Terra Services Inc. v. Her Majesty the Queen 2018 NLSC 221 As the Province of Newfoundland and Labrador remains a major driver of local construction and development the issue frequently arises as to whether the protections intended by the Mechanics’ Lien Act (“MLA”) can be extended to these provincial projects. As a general rule, the […]read more
Employee Misconduct: Is it Cause for Dismissal?
A recent case from the Ontario Superior Court of Justice serves as a good reminder to employers that there is a high standard to dismiss an employee for cause, particularly if it is a long serving employee with a good performance record.
In Smith v Diversity Technologies Corporation, 2014 ONSC 2460, an employee with 10 years of service was dismissed purportedly for cause following one incident of misconduct. After being instructed to only accept orders from a customer who owed the employer $100,000 on a cash or credit basis, Mr. Smith took an order in the amount of approximately $1,200 and accepted a cheque as payment. The employer took the position that Mr. Smith was insubordinate and terminated his employment for cause.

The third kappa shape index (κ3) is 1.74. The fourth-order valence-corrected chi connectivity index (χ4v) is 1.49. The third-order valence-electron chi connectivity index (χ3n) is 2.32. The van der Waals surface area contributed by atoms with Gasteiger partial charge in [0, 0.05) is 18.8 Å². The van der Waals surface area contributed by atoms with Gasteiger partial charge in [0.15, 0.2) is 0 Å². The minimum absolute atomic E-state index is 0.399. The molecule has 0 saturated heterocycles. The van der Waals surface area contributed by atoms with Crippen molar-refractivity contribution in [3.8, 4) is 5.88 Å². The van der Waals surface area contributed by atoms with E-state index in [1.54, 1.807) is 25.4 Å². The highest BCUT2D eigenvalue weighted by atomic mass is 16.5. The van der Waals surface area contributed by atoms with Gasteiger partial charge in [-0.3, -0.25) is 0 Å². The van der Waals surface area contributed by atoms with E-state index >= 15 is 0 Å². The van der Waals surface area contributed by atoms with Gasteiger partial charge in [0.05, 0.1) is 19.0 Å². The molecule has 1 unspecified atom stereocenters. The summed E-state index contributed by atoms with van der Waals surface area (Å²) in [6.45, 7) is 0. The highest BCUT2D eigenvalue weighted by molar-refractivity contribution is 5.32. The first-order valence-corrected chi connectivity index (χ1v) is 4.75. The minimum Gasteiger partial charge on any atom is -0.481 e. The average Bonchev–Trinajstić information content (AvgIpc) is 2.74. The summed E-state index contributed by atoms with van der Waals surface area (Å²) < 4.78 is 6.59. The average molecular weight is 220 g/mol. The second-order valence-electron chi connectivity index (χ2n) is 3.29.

The Court found that Mr. Smith was an exemplary employee who was viewed as dedicated, reliable, dependable and valuable by his employer. Further, even if Mr. Smith had intentionally made the sale in contravention to the employer’s rule, it was the first mistake he made in his employment and the amount at issue was “trifling”.
The Court held that given Mr. Smith’s length of service and impeccable employee record, the employer was not justified in terminating his employment for cause. Instead, the employer should have met with him, explained that his actions were in violation of company policy and provided him with a written warning. The Court stated that if the employer had taken these steps and Mr. Smith had persisted in taking orders from the client and accepting cheques as payment, the employer would have had grounds for termination for cause.
Employers should be very careful in dismissing an employee for cause or they could be exposed to significant liability for wrongful dismissal. The employer must be able to show that the termination was proportionate to the employee’s misconduct, having regard to the entire employment relationship, including the employee’s position, length of service and performance record.